Issue: February 2021
Disclosures: The study was supported by the National Institutes of Health and National Institute on Alcohol Abuse and Alcoholism U01-AA018389.
January 08, 2021
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Lifestyle changes may reduce risk for alcohol related cirrhosis

Issue: February 2021
Disclosures: The study was supported by the National Institutes of Health and National Institute on Alcohol Abuse and Alcoholism U01-AA018389.
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Weight loss, intensive treatment of diabetes or prediabetic states and coffee or tea consumption may decrease the risk for alcohol-related cirrhosis, according to a study published in the American Journal of Gastroenterology.

“We identified significant associations between the family history of liver disease; diabetes and obesity; tea, coffee, wine, and cannabis consumption; and risk of cirrhosis,” John B. Whitfield, PhD, FRCPath, from Genetic Epidemiology, QIMRBerghofer Medical Research Institute, Brisbane and colleagues wrote. “Our findings may have public health consequences if the causal relationships can be confirmed; measures such as weight loss, intensive treatment of diabetes or prediabetic states, and encouragement of coffee consumption may be useful lifestyle interventions to reduce the risk of alcohol-related cirrhosis.”

Source: Adobe Stock.
Weight loss, intensive treatment of diabetes or prediabetic states and coffee or tea consumption may decrease the risk for alcohol-related cirrhosis.
Source: Adobe Stock.

Whitfield and colleagues conducted a multicenter case-control study that compared 1,293 patients with alcohol related cirrhosis from the GenomALC study with 754 controls with similar alcohol exposure but with no evidence of liver disease. Through clinical records and interview, information which confirmed or excluded cirrhosis, alcohol intake and other potential factors.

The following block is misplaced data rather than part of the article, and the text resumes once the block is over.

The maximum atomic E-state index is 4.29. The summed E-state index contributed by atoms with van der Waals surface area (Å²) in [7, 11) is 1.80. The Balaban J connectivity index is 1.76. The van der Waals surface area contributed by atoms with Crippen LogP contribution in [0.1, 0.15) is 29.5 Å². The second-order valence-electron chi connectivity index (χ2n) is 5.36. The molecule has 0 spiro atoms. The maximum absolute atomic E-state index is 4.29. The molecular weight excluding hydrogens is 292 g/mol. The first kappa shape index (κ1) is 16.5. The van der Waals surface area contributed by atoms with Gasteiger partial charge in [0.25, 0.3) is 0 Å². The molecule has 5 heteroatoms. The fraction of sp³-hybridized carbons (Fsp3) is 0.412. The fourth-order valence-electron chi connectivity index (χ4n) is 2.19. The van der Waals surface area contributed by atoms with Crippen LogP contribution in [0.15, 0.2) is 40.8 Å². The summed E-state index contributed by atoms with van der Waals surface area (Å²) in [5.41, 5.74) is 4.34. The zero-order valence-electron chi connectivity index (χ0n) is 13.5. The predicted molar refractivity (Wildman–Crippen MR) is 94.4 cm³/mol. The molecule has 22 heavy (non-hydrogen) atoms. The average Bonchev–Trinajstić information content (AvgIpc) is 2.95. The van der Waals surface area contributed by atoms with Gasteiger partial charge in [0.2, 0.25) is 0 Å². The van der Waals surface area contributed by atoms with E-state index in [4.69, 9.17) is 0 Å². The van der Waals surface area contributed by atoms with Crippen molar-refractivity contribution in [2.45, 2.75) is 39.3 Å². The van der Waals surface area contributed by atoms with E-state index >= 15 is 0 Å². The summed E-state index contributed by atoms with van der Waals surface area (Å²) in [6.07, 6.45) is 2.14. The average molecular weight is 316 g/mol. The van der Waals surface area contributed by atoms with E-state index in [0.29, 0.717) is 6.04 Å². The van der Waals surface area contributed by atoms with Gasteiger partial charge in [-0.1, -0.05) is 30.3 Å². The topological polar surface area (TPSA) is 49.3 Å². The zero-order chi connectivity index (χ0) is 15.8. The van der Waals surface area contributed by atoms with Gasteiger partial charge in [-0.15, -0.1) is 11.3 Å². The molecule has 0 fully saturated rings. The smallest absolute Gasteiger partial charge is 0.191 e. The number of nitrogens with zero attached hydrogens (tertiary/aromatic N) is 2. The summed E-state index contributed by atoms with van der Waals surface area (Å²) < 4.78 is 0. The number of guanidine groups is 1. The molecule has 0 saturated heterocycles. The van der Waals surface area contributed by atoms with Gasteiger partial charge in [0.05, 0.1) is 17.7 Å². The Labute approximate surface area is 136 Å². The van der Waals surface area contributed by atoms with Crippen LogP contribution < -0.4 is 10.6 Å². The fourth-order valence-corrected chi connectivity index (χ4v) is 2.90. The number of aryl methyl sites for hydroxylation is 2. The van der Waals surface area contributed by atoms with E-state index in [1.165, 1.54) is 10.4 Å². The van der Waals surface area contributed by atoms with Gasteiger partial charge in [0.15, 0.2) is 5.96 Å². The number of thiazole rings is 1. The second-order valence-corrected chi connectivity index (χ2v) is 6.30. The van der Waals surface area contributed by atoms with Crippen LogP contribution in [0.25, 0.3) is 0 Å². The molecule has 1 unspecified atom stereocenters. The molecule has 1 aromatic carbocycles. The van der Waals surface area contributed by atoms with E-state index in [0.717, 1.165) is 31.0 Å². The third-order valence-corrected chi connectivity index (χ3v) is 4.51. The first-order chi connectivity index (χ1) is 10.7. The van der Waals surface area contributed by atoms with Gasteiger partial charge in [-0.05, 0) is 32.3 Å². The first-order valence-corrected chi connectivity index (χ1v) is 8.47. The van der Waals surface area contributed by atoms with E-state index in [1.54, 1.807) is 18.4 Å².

“Case-control differences in risk factors discovered in the GenomALC participants were validated using similar data from 407 cases and 6,573 controls from UK Biobank,” Whitfield and colleagues wrote.

The case group had a higher prevalence of diabetes (20.5% [262/1,288] vs 6.5% [48/734]; P = 2.27 × 1018) and a higher premorbid BMI (26.37 ± 0.16 kg/m2) compared with controls (24.44 ± 0.18 kg/m2; P = 5.77 × 1015). Controls were also more likely to be wine drinkers, coffee drinkers and cannabis users. Investigators reported cases had a higher proportion of patients who died of liver disease (OR = 2.25; 95% CI, 1.55–3.26).

“Data from UK Biobank confirmed these findings for diabetes, body mass index, proportion of alcohol as wine, and coffee consumption,” the researchers wrote.